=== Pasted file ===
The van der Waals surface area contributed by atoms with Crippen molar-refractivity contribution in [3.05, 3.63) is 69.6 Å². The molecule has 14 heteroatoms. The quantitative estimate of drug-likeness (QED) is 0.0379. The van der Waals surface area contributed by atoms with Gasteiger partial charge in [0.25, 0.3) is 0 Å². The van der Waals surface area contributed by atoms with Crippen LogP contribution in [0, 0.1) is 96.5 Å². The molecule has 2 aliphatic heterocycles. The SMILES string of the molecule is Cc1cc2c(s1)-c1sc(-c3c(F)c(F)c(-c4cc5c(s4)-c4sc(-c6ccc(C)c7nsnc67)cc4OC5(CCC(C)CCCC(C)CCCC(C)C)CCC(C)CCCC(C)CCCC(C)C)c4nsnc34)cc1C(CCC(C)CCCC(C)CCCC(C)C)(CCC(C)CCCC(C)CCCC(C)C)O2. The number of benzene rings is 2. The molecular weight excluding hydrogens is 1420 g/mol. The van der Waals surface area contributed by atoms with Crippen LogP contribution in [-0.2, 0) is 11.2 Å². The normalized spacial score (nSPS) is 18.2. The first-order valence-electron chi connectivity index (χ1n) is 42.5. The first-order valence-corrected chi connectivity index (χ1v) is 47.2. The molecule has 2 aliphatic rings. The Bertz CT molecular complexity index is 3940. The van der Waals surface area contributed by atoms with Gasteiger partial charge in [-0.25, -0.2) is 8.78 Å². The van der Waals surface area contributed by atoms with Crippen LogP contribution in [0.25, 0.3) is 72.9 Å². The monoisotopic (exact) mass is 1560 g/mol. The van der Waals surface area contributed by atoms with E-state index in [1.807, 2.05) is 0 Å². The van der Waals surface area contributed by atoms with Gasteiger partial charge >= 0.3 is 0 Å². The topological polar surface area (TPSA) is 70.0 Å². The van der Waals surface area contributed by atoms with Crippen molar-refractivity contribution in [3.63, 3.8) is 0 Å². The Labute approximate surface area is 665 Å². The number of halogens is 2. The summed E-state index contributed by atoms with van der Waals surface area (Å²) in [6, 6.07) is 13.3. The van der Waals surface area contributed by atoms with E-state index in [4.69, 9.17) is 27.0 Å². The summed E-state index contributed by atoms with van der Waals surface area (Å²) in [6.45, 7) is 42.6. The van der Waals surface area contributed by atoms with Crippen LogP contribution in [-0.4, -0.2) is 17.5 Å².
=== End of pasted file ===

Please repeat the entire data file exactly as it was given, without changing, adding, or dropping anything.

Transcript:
The van der Waals surface area contributed by atoms with Crippen molar-refractivity contribution in [3.05, 3.63) is 69.6 Å². The molecule has 14 heteroatoms. The quantitative estimate of drug-likeness (QED) is 0.0379. The van der Waals surface area contributed by atoms with Gasteiger partial charge in [0.25, 0.3) is 0 Å². The van der Waals surface area contributed by atoms with Crippen LogP contribution in [0, 0.1) is 96.5 Å². The molecule has 2 aliphatic heterocycles. The SMILES string of the molecule is Cc1cc2c(s1)-c1sc(-c3c(F)c(F)c(-c4cc5c(s4)-c4sc(-c6ccc(C)c7nsnc67)cc4OC5(CCC(C)CCCC(C)CCCC(C)C)CCC(C)CCCC(C)CCCC(C)C)c4nsnc34)cc1C(CCC(C)CCCC(C)CCCC(C)C)(CCC(C)CCCC(C)CCCC(C)C)O2. The number of benzene rings is 2. The molecular weight excluding hydrogens is 1420 g/mol. The van der Waals surface area contributed by atoms with Crippen LogP contribution in [-0.2, 0) is 11.2 Å². The normalized spacial score (nSPS) is 18.2. The first-order valence-electron chi connectivity index (χ1n) is 42.5. The first-order valence-corrected chi connectivity index (χ1v) is 47.2. The molecule has 2 aliphatic rings. The Bertz CT molecular complexity index is 3940. The van der Waals surface area contributed by atoms with Gasteiger partial charge in [-0.25, -0.2) is 8.78 Å². The van der Waals surface area contributed by atoms with Crippen LogP contribution in [0.25, 0.3) is 72.9 Å². The monoisotopic (exact) mass is 1560 g/mol. The van der Waals surface area contributed by atoms with E-state index in [1.807, 2.05) is 0 Å². The van der Waals surface area contributed by atoms with Gasteiger partial charge >= 0.3 is 0 Å². The topological polar surface area (TPSA) is 70.0 Å². The van der Waals surface area contributed by atoms with Crippen molar-refractivity contribution in [3.63, 3.8) is 0 Å². The Labute approximate surface area is 665 Å². The number of halogens is 2. The summed E-state index contributed by atoms with van der Waals surface area (Å²) in [6, 6.07) is 13.3. The van der Waals surface area contributed by atoms with E-state index in [4.69, 9.17) is 27.0 Å². The summed E-state index contributed by atoms with van der Waals surface area (Å²) in [6.45, 7) is 42.6. The van der Waals surface area contributed by atoms with Crippen LogP contribution in [-0.4, -0.2) is 17.5 Å².